The King Fraction (Lot 11241) is located on the east side of Williams Creek, 2 kilometres south of the town of Barkerville.
The showing lies within the Barkerville Terrane of the Omineca Belt. The Barkerville Terrane is in thrust contact with Triassic Quesnel Terrane rocks to the west and Hadrynian to Lower Paleozoic Cariboo Terrane rocks to the east. The Barkerville Terrane in this region is underlain by the dominantly metasedimentary rocks of the Hadrynian to Lower Paleozoic Snowshoe Group. In this area the Snowshoe Group comprises limestone, phyllite and quartzite. These rocks have been regionally metamorphosed to greenschist facies.
The showing comprises mineralized quartz veins cutting metasiltstones, phyllites and phyllitic quartzites of the Upper Proterozoic-Paleozoic Snowshoe Group. Although Williams Creek has a history of placer and lode gold exploration dating from the 1860s, the veins comprising the King showing are documented by a 1983 exploration program covering the King Fraction Reverted Crown grant mineral claim. These include a galena-bearing quartz vein from within the King Fraction mineral claim, and a pyrite-rich quartz vein marked by an old adit 250 metres to the northeast, just outside the boundary of the King Fraction claim. A grab sample from the galena-bearing vein yielded 27.43 grams per tonne silver and 2.96 per cent lead, but only a trace of gold. A sample of pyrite-rich vein material from the adit dump analyzed 7.68 grams per tonne gold, 23.31 grams per tonne silver and 0.33 per cent lead (Assessment Report 11489).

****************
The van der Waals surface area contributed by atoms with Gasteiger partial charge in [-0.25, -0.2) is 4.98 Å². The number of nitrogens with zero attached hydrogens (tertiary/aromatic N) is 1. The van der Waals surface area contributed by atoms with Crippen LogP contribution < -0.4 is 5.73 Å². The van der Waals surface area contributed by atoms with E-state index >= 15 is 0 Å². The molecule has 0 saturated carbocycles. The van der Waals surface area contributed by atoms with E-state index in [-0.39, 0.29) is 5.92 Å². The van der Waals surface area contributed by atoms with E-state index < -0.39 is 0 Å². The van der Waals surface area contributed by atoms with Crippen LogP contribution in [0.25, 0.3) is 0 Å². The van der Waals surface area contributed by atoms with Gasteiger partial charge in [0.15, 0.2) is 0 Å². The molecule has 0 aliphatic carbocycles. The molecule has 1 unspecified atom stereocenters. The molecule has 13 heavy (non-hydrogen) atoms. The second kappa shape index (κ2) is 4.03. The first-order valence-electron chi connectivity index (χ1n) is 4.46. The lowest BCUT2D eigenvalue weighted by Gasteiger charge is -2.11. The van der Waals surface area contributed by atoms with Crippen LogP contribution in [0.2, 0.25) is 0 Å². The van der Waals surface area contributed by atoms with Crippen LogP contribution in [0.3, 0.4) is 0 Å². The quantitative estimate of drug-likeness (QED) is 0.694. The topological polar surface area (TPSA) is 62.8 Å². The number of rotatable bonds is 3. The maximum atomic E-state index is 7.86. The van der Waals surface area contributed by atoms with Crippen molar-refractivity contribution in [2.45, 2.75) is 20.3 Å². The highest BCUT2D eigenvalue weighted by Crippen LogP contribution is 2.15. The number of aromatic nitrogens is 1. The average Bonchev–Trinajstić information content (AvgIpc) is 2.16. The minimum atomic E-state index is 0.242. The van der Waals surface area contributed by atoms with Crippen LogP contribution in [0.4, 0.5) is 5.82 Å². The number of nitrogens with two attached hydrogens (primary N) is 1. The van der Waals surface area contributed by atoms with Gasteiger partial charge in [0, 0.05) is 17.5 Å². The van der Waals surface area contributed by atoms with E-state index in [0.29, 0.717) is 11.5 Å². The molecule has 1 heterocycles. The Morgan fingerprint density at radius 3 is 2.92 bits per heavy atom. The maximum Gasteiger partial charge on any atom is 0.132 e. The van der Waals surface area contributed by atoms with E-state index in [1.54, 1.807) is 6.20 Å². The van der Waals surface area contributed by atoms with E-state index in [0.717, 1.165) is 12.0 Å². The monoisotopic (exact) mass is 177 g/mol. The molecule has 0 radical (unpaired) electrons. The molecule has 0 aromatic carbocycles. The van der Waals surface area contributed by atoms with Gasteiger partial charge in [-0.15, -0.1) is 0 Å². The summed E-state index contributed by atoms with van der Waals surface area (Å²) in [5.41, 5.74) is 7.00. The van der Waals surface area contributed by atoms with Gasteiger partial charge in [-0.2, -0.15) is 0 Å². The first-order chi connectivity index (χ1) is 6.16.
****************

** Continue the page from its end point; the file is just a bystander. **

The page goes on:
In 1981, Geo-Ex Resources Ltd. optioned the Mount Proserpine property from Mssrs. R. Barclay and B. Price, conducting a percussion drill program in the vicinity of the Warspite adit (093H 048) and some reconnaissance geochemical work on two outlying claims, the Pin Money (Lot 10420, 093H 147) and King Fraction. In 1983, the Pin Money and King Fraction mineral claims were owned by Normine Resources Ltd. and work done in the same year consisted of a 2-day program of geological mapping and sampling, and geological reconnaissance and prospecting on the adjoining ground.